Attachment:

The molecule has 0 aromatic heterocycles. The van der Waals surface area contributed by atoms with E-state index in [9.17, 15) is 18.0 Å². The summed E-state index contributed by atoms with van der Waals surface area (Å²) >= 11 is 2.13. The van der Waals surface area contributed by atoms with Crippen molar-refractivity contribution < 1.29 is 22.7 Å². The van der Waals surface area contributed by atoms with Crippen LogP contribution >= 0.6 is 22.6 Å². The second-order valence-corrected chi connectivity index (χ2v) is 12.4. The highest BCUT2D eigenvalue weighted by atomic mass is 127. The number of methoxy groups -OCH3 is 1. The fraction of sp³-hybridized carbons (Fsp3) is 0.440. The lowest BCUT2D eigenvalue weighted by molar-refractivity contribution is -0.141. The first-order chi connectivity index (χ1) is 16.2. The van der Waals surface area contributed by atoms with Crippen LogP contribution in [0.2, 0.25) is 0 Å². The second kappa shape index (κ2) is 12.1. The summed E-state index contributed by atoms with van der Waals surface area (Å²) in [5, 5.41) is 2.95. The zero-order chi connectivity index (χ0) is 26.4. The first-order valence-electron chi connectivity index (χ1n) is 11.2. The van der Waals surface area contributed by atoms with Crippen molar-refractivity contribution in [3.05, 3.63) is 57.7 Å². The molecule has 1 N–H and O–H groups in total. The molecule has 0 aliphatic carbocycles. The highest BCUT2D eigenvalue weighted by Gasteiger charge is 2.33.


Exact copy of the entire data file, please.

The molecule has 0 aromatic heterocycles. The van der Waals surface area contributed by atoms with E-state index in [9.17, 15) is 18.0 Å². The summed E-state index contributed by atoms with van der Waals surface area (Å²) >= 11 is 2.13. The van der Waals surface area contributed by atoms with Crippen molar-refractivity contribution < 1.29 is 22.7 Å². The van der Waals surface area contributed by atoms with Crippen LogP contribution >= 0.6 is 22.6 Å². The second-order valence-corrected chi connectivity index (χ2v) is 12.4. The highest BCUT2D eigenvalue weighted by atomic mass is 127. The number of methoxy groups -OCH3 is 1. The fraction of sp³-hybridized carbons (Fsp3) is 0.440. The lowest BCUT2D eigenvalue weighted by molar-refractivity contribution is -0.141. The first-order chi connectivity index (χ1) is 16.2. The van der Waals surface area contributed by atoms with Crippen LogP contribution in [0.2, 0.25) is 0 Å². The second kappa shape index (κ2) is 12.1. The summed E-state index contributed by atoms with van der Waals surface area (Å²) in [5, 5.41) is 2.95. The zero-order chi connectivity index (χ0) is 26.4. The first-order valence-electron chi connectivity index (χ1n) is 11.2. The van der Waals surface area contributed by atoms with Crippen molar-refractivity contribution in [3.05, 3.63) is 57.7 Å². The molecule has 1 N–H and O–H groups in total. The molecule has 0 aliphatic carbocycles. The highest BCUT2D eigenvalue weighted by Gasteiger charge is 2.33.